“Kill him dead.”
The message relayed via a March 2 phone call between Long Van Nguyen and an undercover agent for the U.S. Department of Homeland Security made clear what the 44-year-old University Place man wanted, according to the federal government.
Nguyen allegedly wanted to hire the agent to assassinate a man in Vietnam. Over the next four months, federal prosecutors allege, Nguyen would formulate a plan that would result in the plotted killings of seven people at $5,000 to $6,000 a head. They include:
- “Ly”: A man who owned a noodle restaurant in the Long Khanh Province of Vietnam. Nguyen allegedly instructed the assassin to leave Ly’s body where it could be discovered.
- “Thuy”: A woman in her mid-40’s who also lived in Long Khanh Province. Nguyen instructed the assassins to conduct the hit at her home, along with two other adults. Do not kill the children in the house, he allegedly instructed.
- "Bon": Nguyen's nephew whom the suspect wanted dead first. Federal investigators learned that Nguyen, a convicted marijuana trafficker, had sent his nephew $100,000 for safe keeping if he was ever arrested again. Eventually, the nephew began the spending the money.
Investigators brought federal charges against Nguyen in U.S. District Court in Seattle last week. He faces one count of Conspiracy to Kill Persons in a Foreign Country, as well as Solicitation to Commit a Crime of Violence.
Nguyen is now in federal custody.
Court papers detail how the undercover agent – a Vietnamese speaker who was assigned to Homeland Security’s Narcotics Smuggling Group in Seattle – strung Nguyen along far enough to build the federal government’s case.
Special Agent-UC and Nguyen
On March 1, the undercover agent – identified in court papers as “Special Agent-UC” – learned from a source that Nguyen was allegedly looking for an assassin to carry out a murder in Vietnam.
Nguyen had a criminal history. He was convicted of smuggling marijuana in 2005. The undercover agent had been involved with that investigation and ”had listed to numerous recorded conversations with the suspect that lead to Nguyen’s arrest,” according to court papers.
The suspect – who is of Vietnamese descent and is 5-foot-3-inches tall, 140 pounds - was released from prison in 2010 and was under the supervision of the U.S. District Court’s probation office.
The agent learned from the source that since Nguyen’s release, he had visited various businesses in Tacoma to wire about $100,000 to his nephew in Vietnam.
The source told the agent that Nguyen had sent between $5,000 and $21,000 each time to his nephew, who was supposed to deposit the money “into a Vietnamese bank account for safe keeping” in the event the suspect was ever arrested again, documents state.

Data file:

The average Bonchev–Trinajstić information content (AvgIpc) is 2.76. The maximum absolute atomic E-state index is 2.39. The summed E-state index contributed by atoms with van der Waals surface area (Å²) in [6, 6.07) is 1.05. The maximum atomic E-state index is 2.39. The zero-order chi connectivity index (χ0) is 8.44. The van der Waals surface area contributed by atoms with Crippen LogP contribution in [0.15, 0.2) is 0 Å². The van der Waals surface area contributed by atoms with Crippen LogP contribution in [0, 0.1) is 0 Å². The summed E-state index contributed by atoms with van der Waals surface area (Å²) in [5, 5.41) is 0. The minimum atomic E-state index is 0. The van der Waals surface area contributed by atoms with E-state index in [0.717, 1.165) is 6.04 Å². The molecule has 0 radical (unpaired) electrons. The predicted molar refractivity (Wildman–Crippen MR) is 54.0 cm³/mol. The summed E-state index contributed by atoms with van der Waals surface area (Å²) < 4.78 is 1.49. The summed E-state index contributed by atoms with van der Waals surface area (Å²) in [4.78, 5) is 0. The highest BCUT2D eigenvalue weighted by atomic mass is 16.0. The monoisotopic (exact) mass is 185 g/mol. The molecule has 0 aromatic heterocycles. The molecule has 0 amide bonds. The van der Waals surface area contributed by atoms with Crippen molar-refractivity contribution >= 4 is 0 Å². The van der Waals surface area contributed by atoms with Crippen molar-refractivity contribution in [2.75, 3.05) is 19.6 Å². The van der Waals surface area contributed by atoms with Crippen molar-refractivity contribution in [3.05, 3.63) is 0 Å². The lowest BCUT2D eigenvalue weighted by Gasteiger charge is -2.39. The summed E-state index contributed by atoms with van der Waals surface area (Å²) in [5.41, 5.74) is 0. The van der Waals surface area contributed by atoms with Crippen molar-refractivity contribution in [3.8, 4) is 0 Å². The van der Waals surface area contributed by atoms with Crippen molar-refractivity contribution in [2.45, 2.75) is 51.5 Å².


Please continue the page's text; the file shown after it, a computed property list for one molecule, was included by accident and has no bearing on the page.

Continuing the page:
But Nguyen’s nephew began spending the money instead of depositing it, so the suspect wanted him dead, the source said. Nguyen also had expressed a desire to kill others in Vietnam.
The source said Nguyen had paid someone else 100 million in Vietnamese currency for an assassination in that country, but the assassins took the money without conducting the hit.
Special Agent-UC told the source to have Nguyen contact him.
The first call
Special Agent-UC and Nguyen spoke in Vietnamese during their initial conversation the next day.
“I want him to be finished, not hurt or injured,” Nguyen told the agent, who had recognized the suspect’s voice from the investigation eight years prior.
“Kill him dead,” Nguyen allegedly stated, adding that he wanted the body found or to be “put in the newspaper.”
They spoke again the next day and agreed on a price of $5,500 for the contract killing, according to court papers. Nguyen agreed to supply pictures of the target and stated that he might have other business for the agent.
“Dead, not just beaten”
The two spoke again a month later, and Nguyen had an additional target in mind, according to court papers.
One of the targets was “a business man” who lived in Long Khan, approximately four hours from Ho Chi Minh City via motorcycle, where he lived and owned a noodle shop.
Nguyen also stated that he wanted the assassins hired by the special agent to meet with his nephew in Vietnam.
On May 5, Nguyen revealed again that he had two people in mind for the contract killing, and they both lived in Long Khanh. He’d pay $5,000 and $6,000 respectively.
“He wanted them dead, not just beaten,” court papers state.